Remember when the main draw of Reason was adding a whole bunch of toys to your computer and playing until you couldn’t play any more? Those days are back.
The last few years have seen lots of workflow refinements and maturity in music production software. And that’s all fine and well. We’ve even seen new DAWs entirely, new combinations of hardware controllers and software (Maschine, Push), standalone production tools that work without a computer (the new MPC). And we’ve seen a whole lot of music production software evolution, gradually working through the elaborate wish lists we foist on the developers – and with good reason. Heck, maybe you begin to think that adding new sounds is about buying fancy modular rigs, and the computer will quietly disappear into the background.
But since the beginning, Reason was always about something different. Reason users didn’t just get a whole bunch of effects and synths as a bonus, icing to sweeten the deal. Reason was those effects and synths. And you’d be forgiven if you assumed that era had come to a close. After all, most Reason upgrades focused on adding in the openness and multifunctional capabilities of rivals – audio recording, Rack Extensions and a store to buy add-ons, even VST plug-in compatibility. Once you have VST support in Reason, maybe Reason isn’t really about the stuff Propellerheads put in the box.
Think again, because – Reason 10.
Now, there’s some chatter at Propellerhead about this being the “biggest content upgrade” ever, but let’s talk specifically about which instruments are getting added. And it’s a big ‘ol Swedish smörgåsbord of the kind of synths that made us notice Reason in the first place.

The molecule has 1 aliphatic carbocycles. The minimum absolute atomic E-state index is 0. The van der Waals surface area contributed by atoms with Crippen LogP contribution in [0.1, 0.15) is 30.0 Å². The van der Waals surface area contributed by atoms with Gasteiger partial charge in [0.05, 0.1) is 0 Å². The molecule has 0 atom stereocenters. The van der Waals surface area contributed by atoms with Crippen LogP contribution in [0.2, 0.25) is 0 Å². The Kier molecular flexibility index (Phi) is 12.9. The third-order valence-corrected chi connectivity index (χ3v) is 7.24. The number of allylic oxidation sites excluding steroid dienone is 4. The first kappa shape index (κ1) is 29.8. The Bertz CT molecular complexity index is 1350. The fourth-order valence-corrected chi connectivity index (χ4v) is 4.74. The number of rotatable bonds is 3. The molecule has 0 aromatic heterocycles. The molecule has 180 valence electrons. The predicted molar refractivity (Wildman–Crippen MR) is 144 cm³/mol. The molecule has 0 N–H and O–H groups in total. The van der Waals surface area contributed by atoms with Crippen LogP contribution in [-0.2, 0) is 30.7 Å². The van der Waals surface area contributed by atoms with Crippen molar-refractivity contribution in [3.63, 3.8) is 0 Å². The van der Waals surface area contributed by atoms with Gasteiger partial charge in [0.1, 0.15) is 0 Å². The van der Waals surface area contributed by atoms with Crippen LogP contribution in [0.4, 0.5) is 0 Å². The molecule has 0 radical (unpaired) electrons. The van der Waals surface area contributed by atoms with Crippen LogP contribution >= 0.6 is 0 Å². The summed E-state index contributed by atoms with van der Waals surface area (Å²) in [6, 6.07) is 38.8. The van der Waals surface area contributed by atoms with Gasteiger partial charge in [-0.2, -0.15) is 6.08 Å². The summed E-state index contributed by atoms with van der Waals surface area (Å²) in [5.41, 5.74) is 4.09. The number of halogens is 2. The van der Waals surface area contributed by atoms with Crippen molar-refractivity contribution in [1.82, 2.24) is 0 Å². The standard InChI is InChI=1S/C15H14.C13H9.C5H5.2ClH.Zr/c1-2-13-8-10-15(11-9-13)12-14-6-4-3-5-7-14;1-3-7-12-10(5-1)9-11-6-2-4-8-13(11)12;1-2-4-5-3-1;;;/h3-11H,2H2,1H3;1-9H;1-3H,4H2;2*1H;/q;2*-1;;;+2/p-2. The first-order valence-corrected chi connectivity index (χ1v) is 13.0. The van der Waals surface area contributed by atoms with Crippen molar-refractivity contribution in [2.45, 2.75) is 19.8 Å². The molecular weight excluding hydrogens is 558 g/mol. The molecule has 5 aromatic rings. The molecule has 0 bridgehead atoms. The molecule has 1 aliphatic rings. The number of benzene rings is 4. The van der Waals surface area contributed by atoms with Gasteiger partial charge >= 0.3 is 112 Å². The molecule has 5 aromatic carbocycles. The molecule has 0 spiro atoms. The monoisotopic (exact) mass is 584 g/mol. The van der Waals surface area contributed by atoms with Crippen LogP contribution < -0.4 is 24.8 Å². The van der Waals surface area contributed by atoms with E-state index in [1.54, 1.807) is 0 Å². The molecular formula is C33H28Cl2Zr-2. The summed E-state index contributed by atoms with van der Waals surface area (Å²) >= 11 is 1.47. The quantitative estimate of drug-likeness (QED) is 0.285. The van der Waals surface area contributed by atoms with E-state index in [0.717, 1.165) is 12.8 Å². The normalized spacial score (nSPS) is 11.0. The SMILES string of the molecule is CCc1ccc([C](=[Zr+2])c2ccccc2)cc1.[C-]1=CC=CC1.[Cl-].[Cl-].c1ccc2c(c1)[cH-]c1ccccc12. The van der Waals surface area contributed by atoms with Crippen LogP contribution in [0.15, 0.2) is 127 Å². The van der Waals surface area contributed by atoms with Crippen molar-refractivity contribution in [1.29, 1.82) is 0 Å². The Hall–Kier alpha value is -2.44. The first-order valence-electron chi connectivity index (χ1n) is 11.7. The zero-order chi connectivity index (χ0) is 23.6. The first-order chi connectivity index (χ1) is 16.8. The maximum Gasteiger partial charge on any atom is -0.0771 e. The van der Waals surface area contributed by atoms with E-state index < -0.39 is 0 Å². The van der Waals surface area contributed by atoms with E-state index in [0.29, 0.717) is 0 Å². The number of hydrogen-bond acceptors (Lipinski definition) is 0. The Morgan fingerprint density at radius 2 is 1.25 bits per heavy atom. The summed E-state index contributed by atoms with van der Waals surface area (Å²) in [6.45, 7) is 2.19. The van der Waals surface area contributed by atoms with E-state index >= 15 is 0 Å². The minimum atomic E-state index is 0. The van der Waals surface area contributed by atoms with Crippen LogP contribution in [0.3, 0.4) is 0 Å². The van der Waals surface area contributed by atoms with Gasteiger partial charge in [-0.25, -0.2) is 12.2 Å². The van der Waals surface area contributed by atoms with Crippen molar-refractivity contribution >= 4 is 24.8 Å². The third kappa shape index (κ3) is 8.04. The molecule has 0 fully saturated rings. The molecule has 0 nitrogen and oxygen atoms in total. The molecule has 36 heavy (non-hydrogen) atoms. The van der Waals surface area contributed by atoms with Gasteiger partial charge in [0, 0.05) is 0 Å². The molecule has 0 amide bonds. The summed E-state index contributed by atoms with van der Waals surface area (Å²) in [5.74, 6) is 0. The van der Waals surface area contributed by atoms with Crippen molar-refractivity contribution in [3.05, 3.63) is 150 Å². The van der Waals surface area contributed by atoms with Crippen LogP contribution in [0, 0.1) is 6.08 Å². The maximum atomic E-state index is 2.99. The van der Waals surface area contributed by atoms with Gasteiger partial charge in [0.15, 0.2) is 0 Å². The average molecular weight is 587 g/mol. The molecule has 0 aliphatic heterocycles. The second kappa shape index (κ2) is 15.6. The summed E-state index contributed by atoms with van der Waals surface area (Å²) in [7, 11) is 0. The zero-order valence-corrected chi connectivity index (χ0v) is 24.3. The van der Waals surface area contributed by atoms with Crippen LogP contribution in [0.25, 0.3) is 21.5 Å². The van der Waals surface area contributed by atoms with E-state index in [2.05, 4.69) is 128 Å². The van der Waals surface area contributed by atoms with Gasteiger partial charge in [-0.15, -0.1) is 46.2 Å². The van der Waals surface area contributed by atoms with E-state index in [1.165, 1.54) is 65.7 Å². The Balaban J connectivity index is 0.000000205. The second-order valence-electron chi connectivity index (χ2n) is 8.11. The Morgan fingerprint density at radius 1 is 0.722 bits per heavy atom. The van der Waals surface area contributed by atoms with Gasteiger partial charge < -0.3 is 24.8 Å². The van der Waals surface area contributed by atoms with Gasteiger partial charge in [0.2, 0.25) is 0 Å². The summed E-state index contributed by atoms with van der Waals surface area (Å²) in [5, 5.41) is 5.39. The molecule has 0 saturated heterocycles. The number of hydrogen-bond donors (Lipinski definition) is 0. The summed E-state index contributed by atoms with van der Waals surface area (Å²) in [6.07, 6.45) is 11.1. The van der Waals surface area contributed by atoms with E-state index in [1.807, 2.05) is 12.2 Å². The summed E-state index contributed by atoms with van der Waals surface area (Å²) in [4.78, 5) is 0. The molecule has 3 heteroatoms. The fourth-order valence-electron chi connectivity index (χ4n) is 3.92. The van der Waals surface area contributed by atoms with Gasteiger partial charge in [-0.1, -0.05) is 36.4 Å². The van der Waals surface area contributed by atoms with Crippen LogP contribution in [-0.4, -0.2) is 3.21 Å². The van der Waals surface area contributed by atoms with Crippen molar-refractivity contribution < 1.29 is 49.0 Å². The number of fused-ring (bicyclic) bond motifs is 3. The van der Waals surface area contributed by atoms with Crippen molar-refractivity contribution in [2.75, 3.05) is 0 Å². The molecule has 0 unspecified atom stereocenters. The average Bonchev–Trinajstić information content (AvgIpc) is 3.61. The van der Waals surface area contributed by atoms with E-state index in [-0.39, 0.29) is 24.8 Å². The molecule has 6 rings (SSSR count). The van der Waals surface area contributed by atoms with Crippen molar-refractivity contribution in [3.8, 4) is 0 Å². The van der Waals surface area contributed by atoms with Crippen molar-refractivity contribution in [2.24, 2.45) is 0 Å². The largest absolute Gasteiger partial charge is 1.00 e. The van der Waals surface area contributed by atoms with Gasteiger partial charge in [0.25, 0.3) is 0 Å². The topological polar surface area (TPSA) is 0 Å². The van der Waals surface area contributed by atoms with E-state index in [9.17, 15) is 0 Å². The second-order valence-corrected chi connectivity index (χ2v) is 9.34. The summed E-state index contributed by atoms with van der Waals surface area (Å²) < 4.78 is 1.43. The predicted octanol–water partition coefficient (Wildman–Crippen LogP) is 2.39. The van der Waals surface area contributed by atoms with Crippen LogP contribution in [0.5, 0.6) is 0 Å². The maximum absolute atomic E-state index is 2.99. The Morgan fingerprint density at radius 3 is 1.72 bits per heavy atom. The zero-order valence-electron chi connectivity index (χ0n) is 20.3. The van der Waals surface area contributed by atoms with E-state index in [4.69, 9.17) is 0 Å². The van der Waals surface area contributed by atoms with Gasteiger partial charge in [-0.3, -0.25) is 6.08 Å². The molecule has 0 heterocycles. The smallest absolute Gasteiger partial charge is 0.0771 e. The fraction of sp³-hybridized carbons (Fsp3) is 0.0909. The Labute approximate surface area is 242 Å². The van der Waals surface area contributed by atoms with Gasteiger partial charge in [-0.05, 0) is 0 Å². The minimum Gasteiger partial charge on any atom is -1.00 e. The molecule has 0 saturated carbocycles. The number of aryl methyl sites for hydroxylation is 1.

So, to answer Thor, there’s Europa – a wavetable synth.
To those granular goodies in Reaktor and Max for Live, there’s The Grain.
And in the tradition of Reason, they look, well, Reason-y. Functions are encapsulated, simplified, hardware-like, but without sacrificing deep modulation. The Grain, for its part, looks like the native granular synth Ableton never quite got (outside Max add-ons). Europa has its own biggie-sized instrumental quality.
For more acoustic timbres, you get new sampled instruments: Klang for tuned percussion, Pangea for a potpourri of “world” instruments, Humana for choir and vocal sounds. (Even if Humana makes those of us in Germany think of retro DDR fashion…)
Happily, these aren’t just ROMplers or sets of presets – you still get the control panels that mimic vintage hardware, and CV routing for patching monster hybrids and strange sound designs.
Propellerhead took a similar approach with their aptly-named Radical Piano, which allows the construction of hybrid, physically-modeled piano instruments, and it’s nice to see that instrument now included in the box.
And there’s one really killer effect, too: Synchronous, which brings modulated signal processing, with sidechaining and LFOs, even with the ability to draw your own curves to route into filter, delay, reverb, distortion. That alone could fill albums of material, and with a lot of different takes recently on how to do this, the Props’ take looks genuinely unique.
There are a lot of samples, too – Drum Supply and Loop Supply get a refresh. Now, that would normally bore me, except — oh yeah, that granular thing. Interested again.
In beta now, out 25 October.
I think it’s going to be a good winter.
They’ve worked hard; let’s embed their video. They earned it.